French Toast Won’t Make Me Fat, Right? (Or How to Make Candied Pecan French Toast)

French Toast is more interesting with it’s stuffed with cream cheese and candied pecans. For real.

My dad’s mother, Agnes, was Finnish, and she was an excellent cook. She was a sweet, reserved woman, and she expressed her love for her seven children and their families by making meals for them. She passed away in April, and it’s a lasting regret of mine that I never had the opportunity to sit with her and copy her recipes.

I feel like a part of my culinary heritage has been lost. A piece of the past went to the grave with my Grandma five months ago….

I mean, she made her own pickles. How do I not have those recipes?!? (See more on my pickle obsession here. God help me if I ever get pregnant; I’ll probably hijack a Vlasic truck.)

I can remember visiting her as a kid and thinking she was some sort of magician because she knew how to make pickles. I was a city kid, so it was somewhat of a revelation that pickles came from cucumbers and not the Vlasic Stork.

I need to see if any of my aunts have her pickle recipes….

She also made thin Finnish pancakes that sort of resembled crepes and the most amazing Finnish Nisu bread. Nisu is similar to challah, which I also adore. They’re both sweet, egg-based breads and, honestly, I forget I’m trying not to be fat in the presence of both of those breads.

A good friend of mine brought me a loaf of challah left over from Rosh Hashanah, and after I decimated most of the loaf in one sitting, I decided to use the remainder to make French toast. I was in the mood for something with a little more pizzazz than the typical variety, so I decided to stuff it with cream cheese and candied pecans.

Why not, right?

In case you’re wondering… the why not came a few days later when I put on my don’t-you-dare-get-fat-jeans and discovered that I am indeed fat. I mean, I know I’m not really fat, ‘cuz the only other people more critical of their bodies are 16 year old girls currently residing in eating disorder clinics.

Whatever….

The rational half of my brain is telling the vain half of my brain not to freak out (too much). It has been murderously hot the last two months so my hikes have been shorter than usual. Plus I have been recipe testing all kinds of cupcakes, which you will see in the coming days.

OK, enough lamenting. Let’s just be happy and talk about egg saturated bread slathered in syrup.

This is how I made the French toast. I served it with real Canadian maple syrup and spicy sausage because I can’t have all sweet without some savory.

I think this would also be awesome with Trader Joe’s sweet and spicy pecans, by the way.

Challah French Toast with Candied Pecans
The portions are approximate.

2 thick slices of Challah
2 eggs
¼ C whole milk
½ tsp vanilla
4 T cream cheese, room temperature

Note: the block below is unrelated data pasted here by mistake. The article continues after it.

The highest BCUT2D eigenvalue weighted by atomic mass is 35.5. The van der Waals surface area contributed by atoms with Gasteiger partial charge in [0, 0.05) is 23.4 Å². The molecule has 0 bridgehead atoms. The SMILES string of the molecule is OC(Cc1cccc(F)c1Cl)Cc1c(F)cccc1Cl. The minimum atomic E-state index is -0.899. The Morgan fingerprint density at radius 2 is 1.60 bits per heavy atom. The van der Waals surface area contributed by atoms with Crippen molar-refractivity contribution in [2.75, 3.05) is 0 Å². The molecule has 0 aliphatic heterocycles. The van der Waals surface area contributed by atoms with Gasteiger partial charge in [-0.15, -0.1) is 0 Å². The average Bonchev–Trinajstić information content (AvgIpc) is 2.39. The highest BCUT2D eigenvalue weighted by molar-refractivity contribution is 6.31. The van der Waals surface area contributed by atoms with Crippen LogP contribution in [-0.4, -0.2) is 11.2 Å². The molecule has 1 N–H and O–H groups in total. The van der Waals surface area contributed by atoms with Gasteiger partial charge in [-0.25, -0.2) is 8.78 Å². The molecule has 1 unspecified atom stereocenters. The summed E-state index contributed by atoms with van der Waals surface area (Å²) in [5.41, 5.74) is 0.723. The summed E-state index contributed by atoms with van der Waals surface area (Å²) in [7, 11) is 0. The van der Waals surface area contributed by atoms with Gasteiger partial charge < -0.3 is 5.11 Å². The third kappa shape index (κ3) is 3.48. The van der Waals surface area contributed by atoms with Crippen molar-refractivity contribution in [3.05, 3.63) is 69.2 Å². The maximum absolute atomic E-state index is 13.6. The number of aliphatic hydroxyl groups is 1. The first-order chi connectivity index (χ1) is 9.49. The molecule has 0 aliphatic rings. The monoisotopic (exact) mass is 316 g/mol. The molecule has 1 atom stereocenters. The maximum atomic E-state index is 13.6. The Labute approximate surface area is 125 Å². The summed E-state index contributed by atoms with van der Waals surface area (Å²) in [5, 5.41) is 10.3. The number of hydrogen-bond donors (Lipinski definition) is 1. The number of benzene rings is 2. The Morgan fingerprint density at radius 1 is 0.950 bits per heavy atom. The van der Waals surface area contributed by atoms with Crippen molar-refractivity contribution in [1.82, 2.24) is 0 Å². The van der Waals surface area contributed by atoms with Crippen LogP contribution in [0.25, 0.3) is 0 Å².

8 candied pecans, finely chopped
whole candied pecans for garnish

2T butter
½ T vegetable or grapeseed oil

Whisk together milk, eggs, and vanilla. Pour the mixture into a casserole dish or pie plate. Tear a small hole in the center of the slices of challah (but do not tear all of the way through the bread) and place the bread in the egg mixture. Allow the bread to become saturated with the egg mixture. Flip the bread over allowing the other side to absorb the mixture.

In a separate bowl, mix the finely chopped pecans and the cream cheese together.

Heat the butter and oil in a heavy skillet over medium heat. (Adding oil to the butter will prevent it from burning too easily.)

Place the bread into the pan with the hole in the bread facing the bottom of the pan. After the pan side of the bread has become golden, flip the bread over so that the fully intact side is on the bottom of the pan. Spoon the pecan cream cheese mixture into the hole. Allow the second side to get golden brown.

Remove the bread from the pan. Serve with real Canadian maple syrup and garnish with additional pecans, if you wish.

Bloody Mary’s in the Land of Badgers (Or How to Make the Best Bloody Mary)

My senior year of college, my roommate, Becky, and I went to Madison for the Michigan vs.Wisconsin football game. I made many more trips to Madison after that one, but having Becky by my side for that wild weekend is one of my favorite college memories.

Barry White tunes, tasty Bloody Mary’s, late night burritos, and beating the Badgers were basically the highlights of the trip. To this day, I can’t listen to What Am I Going to Do With You – or drink a Bloody Mary – without thinking of the fall of 1999.

The Bloody Mary at State Street Brats is particularly fabulous, and it was a staple that weekend. They garnish the cocktail with a dill pickle, and as a result I am convinced a pickle is a prerequisite for a Bloody Mary.

My love of pickles is well documented, by the way. Becky will tell you. I used to roam the halls of our sorority looking for someone who wanted to order a sub sandwich just so I could have a pickle delivered to Pi Phi. She’ll also tell you lots of other things about living with me – like how I used to make her dance to the Beastie Boys in our bathrobes, how we’d read each other’s course packs aloud so we didn’t have to do our own reading, or how I’d use a pile of clothing on the floor as a pillow during all nighters so I wouldn’t fall asleep.